Animated awards presentations

If you attended the Newspaper Marketing Bureau's Extra Awards presentation on Nov. 15 at Toronto's Pantages Theatre, or the Canadian Direct Marketing Association's RSVP Awards show later that week at the Royal York Hotel, you witnessed the leading edge in presentation...

If you attended the Newspaper Marketing Bureau’s Extra Awards presentation on Nov. 15 at Toronto’s Pantages Theatre, or the Canadian Direct Marketing Association’s RSVP Awards show later that week at the Royal York Hotel, you witnessed the leading edge in presentation support.

Both these awards shows were produced by The Mariposa Group, whose multimedia subsidiary, Cinema Inc., designed and executed the presentation support.

A few years ago, all you would have seen was a static slide show, or maybe a multi-projector a/v module.

Today’s combination of moving images and text, combined with music and sound effects, is properly called ‘computer-animated presentation support,’ a specific aspect of multimedia.

Although the Extra Awards and The RSVP Awards had dramatically different creative formats, our task for both was the same: to develop visual and audio concepts for the presentation support sequences that interpreted and reinforced each award show’s pre-established theme.

The theme of the nmb’s 1993 Extra Awards – presented for excellence in newspaper advertising creative – was ‘Combustible Materials,’ referring to the power of pen, paper and imaginative ideas to create an explosion in the marketplace.

The cdma’s 1993 rsvp theme, ‘Face the Future,’ also included a triangular-shaped logo of a face, built from the letters ‘r’, ‘s,’ ‘v’ and ‘p.’

This forward-looking theme suggested that emerging technologies will change the face of direct marketing.

For the Extras, we developed and produced a photo-realistic image of an antique, leather-bound book with a fountain pen.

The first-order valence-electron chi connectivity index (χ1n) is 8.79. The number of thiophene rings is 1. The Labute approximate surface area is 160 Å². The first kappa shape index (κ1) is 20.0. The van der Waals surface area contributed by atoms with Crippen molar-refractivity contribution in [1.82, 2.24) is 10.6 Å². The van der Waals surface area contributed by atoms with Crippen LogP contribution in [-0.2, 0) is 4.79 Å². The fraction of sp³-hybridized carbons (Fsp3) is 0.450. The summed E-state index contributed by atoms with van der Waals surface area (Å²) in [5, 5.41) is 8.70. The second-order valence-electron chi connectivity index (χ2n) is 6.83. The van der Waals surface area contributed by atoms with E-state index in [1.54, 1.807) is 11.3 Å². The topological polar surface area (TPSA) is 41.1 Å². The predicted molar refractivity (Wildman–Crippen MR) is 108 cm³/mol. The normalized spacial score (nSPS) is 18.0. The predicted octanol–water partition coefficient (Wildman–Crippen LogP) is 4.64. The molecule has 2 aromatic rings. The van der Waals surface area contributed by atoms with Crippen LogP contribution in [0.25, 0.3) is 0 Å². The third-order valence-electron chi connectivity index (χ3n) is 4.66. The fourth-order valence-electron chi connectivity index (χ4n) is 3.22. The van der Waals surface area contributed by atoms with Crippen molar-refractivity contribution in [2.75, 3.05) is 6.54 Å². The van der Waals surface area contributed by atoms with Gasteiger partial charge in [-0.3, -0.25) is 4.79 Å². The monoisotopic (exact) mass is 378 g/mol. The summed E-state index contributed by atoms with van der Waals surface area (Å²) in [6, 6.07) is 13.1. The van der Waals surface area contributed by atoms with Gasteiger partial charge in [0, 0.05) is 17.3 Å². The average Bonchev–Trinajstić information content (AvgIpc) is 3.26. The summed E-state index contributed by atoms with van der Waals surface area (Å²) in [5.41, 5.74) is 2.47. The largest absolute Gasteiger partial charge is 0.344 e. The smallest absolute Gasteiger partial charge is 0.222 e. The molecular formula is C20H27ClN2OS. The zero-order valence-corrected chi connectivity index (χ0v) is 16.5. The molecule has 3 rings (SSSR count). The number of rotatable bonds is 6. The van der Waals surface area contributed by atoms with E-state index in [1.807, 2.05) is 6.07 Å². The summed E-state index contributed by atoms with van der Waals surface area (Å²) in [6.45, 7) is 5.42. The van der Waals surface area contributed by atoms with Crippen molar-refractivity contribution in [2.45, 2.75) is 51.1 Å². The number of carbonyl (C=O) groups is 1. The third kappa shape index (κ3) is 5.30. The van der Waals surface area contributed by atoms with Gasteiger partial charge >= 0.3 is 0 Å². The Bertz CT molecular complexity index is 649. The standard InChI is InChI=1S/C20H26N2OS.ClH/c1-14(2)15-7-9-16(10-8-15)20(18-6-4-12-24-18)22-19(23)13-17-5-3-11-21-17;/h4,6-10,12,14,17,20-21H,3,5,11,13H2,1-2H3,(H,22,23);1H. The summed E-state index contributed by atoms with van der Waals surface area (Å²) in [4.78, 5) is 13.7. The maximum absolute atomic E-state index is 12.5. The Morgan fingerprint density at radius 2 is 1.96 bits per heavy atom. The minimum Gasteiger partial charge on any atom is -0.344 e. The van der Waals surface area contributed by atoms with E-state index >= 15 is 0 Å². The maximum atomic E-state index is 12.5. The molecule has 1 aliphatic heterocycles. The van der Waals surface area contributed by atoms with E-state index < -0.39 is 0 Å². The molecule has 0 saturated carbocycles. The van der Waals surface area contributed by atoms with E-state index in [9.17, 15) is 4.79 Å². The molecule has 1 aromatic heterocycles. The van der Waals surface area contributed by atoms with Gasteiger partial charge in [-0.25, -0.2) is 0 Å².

A constantly flickering row of flames surrounded the main ‘frame’ in which the winning ads and their credits appeared.

As the show opened, the core elements appeared one by one on the screen, supporting the emcee’s explanation of the Extras theme.

A quick-cut video of ads, scenes and public testimonials introduced each major section.

As the show progressed, the antique page ‘caught fire and burned,’ revealing the new award category beneath.

The pen, paper and flame visuals were drawn on the computer or adapted from scanned photos, edited and animated, then stored in the computer and rear-projected onto the large screen.

To maximize legibility, the photos of the winning ads were rear-projected from conventional slides. The credits for each ad were computer-generated text that ‘wiped’ onto the screen.

For the future-oriented rsvp awards, we created a sleek, full-color control panel ‘frame’ that featured such animated ‘enhancements’ as a continuously revolving globe, sliding control knobs, illuminated circuitry and flashing leds.

Appropriate electronic sounds were digitally stored in the computer to accompany the animated frame image.

The evening kicked off with a brief digital a/v module on taking charge of the future.

At times, the frame contained the animated rsvp ‘face,’ its mouth moving in sync with pre-recorded narration.

Other times, the frame unveiled an award category name, along with a digital music ‘sting.’

Finally, the frame presented the winning direct marketing projects (again projected from slides), followed by computer-generated credits that flew on-screen.

The presentation support in these shows was created by our in-house designers using off-the-shelf software. The animated sequences were run in real time, directly from the computer’s hard disk.

Thanks to today’s computer-animated presentation technology, presentations are becoming more dramatic and visually interesting, thereby sustaining audience attention and retention.

After all, keeping the back row awake and involved is what it is all about.

Bruce Gazley is production manager of Cinema Inc., a division of The Mariposa Group, a sales and marketing communications company based in Toronto that frequently creates computer-animated presentations for corporate clients.